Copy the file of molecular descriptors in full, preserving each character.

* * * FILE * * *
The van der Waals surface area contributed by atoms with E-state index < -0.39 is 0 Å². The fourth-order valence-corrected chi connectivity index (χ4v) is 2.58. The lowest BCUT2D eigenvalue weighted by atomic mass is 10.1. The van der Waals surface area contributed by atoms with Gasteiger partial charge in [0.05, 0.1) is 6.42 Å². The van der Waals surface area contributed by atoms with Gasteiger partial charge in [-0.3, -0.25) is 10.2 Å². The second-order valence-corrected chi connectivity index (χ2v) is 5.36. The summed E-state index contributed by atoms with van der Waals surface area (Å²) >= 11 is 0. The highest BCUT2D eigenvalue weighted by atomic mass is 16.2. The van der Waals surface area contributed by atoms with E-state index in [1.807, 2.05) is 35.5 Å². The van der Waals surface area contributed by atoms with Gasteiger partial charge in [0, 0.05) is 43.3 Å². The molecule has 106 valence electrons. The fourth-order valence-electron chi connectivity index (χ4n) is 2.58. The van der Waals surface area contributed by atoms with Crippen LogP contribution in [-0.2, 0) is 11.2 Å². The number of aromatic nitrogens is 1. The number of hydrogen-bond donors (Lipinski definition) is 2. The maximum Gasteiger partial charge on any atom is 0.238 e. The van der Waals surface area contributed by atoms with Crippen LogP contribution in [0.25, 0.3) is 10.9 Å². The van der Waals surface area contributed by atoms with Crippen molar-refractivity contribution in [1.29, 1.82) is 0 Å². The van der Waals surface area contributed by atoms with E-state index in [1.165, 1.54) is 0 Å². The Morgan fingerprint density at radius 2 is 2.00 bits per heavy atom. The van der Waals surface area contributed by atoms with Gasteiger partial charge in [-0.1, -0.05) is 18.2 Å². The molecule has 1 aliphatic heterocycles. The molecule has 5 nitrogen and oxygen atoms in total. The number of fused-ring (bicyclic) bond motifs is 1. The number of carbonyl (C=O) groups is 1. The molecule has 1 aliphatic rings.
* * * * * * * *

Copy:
The van der Waals surface area contributed by atoms with E-state index < -0.39 is 0 Å². The fourth-order valence-corrected chi connectivity index (χ4v) is 2.58. The lowest BCUT2D eigenvalue weighted by atomic mass is 10.1. The van der Waals surface area contributed by atoms with Gasteiger partial charge in [0.05, 0.1) is 6.42 Å². The van der Waals surface area contributed by atoms with Gasteiger partial charge in [-0.3, -0.25) is 10.2 Å². The second-order valence-corrected chi connectivity index (χ2v) is 5.36. The summed E-state index contributed by atoms with van der Waals surface area (Å²) >= 11 is 0. The highest BCUT2D eigenvalue weighted by atomic mass is 16.2. The van der Waals surface area contributed by atoms with E-state index in [1.807, 2.05) is 35.5 Å². The van der Waals surface area contributed by atoms with Gasteiger partial charge in [0, 0.05) is 43.3 Å². The molecule has 106 valence electrons. The fourth-order valence-electron chi connectivity index (χ4n) is 2.58. The van der Waals surface area contributed by atoms with Crippen LogP contribution in [-0.2, 0) is 11.2 Å². The number of aromatic nitrogens is 1. The number of hydrogen-bond donors (Lipinski definition) is 2. The maximum Gasteiger partial charge on any atom is 0.238 e. The van der Waals surface area contributed by atoms with Crippen LogP contribution in [0.25, 0.3) is 10.9 Å². The van der Waals surface area contributed by atoms with Crippen molar-refractivity contribution in [1.29, 1.82) is 0 Å². The van der Waals surface area contributed by atoms with E-state index in [1.165, 1.54) is 0 Å². The Morgan fingerprint density at radius 2 is 2.00 bits per heavy atom. The van der Waals surface area contributed by atoms with Gasteiger partial charge in [-0.1, -0.05) is 18.2 Å². The molecule has 1 aliphatic heterocycles. The molecule has 5 nitrogen and oxygen atoms in total. The number of fused-ring (bicyclic) bond motifs is 1. The number of carbonyl (C=O) groups is 1. The molecule has 1 aliphatic rings.